Confused About Early Childhood Grants?

Current Events & News, Early Childhood Education | 07/13/2018

Jessica Handy
Government Affairs Director

Jessica works with parents, legislators, and other stakeholders to push for policy that puts children first.

Sometimes I feel like my work life and home life are totally disconnected, competing elements in my world. But that certainly wasn’t the case the day I was at work drumming up info on how early childhood programs were being defunded and I received a text that the program for the 3-year old of my teenage foster daughter was ending because they lost their state grant.

This program, Parents as Teachers, is among hundreds of early child providers who responded to the Request for Proposals (RFP) from the Illinois State Board of Education (ISBE). Many programs got funded. In fact, because Springfield added $50 million more this year to the Early Childhood Block Grant (ECBG), there will be 5,000 more kids getting access to programs this year. However, a hundred or so did not receive a grant, and some long-serving programs are planning to close their doors.

Before we get into why, let’s start with the basics: What is the ECBG? It’s a program in the ISBE budget that funds preschool and birth-to-three programs. This year, there was almost $500 million appropriated to the ECBG. Programs serving children ages 0-3 receive about 20% of the funds and the remainder goes to preschool programs.

State law requires funding to be awarded through competitive grants. That is, districts and other providers apply for grants, and ISBE funds the ones deemed to be high-quality. This year, the RFP process was opened to new applicants, which is a change since the last RFP process in 2012. At that time, the RFP was only open to providers that had previously received grants. Not only was this year’s RFP process open to new applicants, so the pool was bigger, applicants were encouraged to write their proposals for the actual costs of providing a high-quality program, so a lot more money was requested than there were available funds. Providers could apply for Prevention Initiative funding (for birth-to-three programs), Preschool for All (for Pre-K programs), and Preschool for All Expansion grants (to expand infrastructure and fund full-day programs in high-poverty areas’ Pre-K programs).

ISBE Rules outline what the agency looks for in the proposals and require programs to earn at least 60 points, with 100 points possible:

  • Population to be Served (e.g., how much poverty is in the area and how well do programs recruit the students most in need) – 30 points
  • Quality of Program – 40 points
  • Experience and Qualifications of Program Staff – 20 points
  • Cost Effectiveness of the Program – 10 points

ISBE added 10 additional “priority points” for programs that serve the neediest populations and regions. Three reviewers scored each proposal and their scores were averaged. Programs with more than 60 points would be qualified for funding. (Some programs we’ve heard about in the news didn’t meet the 60-point threshold, like Waukegan and Jonesboro.)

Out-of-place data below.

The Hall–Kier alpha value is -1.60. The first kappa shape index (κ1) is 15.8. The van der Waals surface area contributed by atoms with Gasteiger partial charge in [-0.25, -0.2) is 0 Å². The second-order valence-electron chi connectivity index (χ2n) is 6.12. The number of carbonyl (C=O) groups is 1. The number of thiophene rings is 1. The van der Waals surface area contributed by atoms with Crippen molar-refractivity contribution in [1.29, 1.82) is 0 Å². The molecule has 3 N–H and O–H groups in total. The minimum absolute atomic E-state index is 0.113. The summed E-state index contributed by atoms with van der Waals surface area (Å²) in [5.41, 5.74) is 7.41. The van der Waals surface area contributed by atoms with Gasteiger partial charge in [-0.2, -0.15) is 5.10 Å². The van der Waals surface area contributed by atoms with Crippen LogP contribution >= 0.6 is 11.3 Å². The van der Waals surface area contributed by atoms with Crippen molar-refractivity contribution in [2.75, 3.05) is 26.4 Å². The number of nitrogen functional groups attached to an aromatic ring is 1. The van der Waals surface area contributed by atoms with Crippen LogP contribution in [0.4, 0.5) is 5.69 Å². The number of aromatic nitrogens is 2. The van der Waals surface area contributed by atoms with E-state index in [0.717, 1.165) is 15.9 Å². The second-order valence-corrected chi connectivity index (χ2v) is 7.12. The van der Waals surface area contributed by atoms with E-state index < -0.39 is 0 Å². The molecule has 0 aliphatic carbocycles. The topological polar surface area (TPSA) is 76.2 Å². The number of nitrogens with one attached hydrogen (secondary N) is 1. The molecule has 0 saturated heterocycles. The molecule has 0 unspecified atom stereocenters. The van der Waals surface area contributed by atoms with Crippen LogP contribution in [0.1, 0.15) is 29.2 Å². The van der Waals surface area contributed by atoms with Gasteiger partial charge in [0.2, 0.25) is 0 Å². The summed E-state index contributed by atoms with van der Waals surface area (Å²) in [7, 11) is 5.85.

Among the programs that scored over 60, several dozen Prevention Initiative and Preschool Expansion Grants still did not receive a grant because there was not enough money to fully fund the need. (My foster granddaughter’s program is in this category: it received 70 points, but ISBE only had enough funds to get through Prevention Initiative applications scoring over 77 points.) You can see the scores for all the applicants here. It would cost about $20 million to fund the programs in this category.

And finally, a third group of programs are the ones that did get funded. Many of these applicants wrote grants based on what they needed to run a world-class program, with the best evidence-based practices. ISBE awarded these applicants a cost-of-living bump from their last grant, but none got the sort of funding increase they sought. If the requested amounts had been fully funded, it would have cost $170 million.

In a bit of good news, yesterday ISBE announced that, the agency is working with the Department of Human Services to find the $20 million needed to fund all the qualified programs (the ones scoring over 60).

There’s no easy solution to any of this as long as we continue to underfund early childhood.

I’ve heard some suggest that early childhood funding should flow through a formula instead of through competitive grants. In fact, during the school funding reform debate, some early drafts moved early childhood funds into the main funding formula. The most obvious problem with this approach is that formula funds go to school districts, while about one-third of early childhood providers are non-profit organizations, which don’t get formula dollars.

There are other questions too, like whether the quality of programs funded would be impacted and whether funds would be used for other purposes if they were added to the main formula. The Professional Review Panel, created in the school funding bill, met for the first time last month and created a subcommittee on early childhood issues. I’m guessing that will be the most immediate place for the formula vs. grant conversation, and I’m also hopeful that the panel will discuss what “adequate” early childhood funding looks like so that we can also put Illinois on the path to fully funding the needs for all of our young children.

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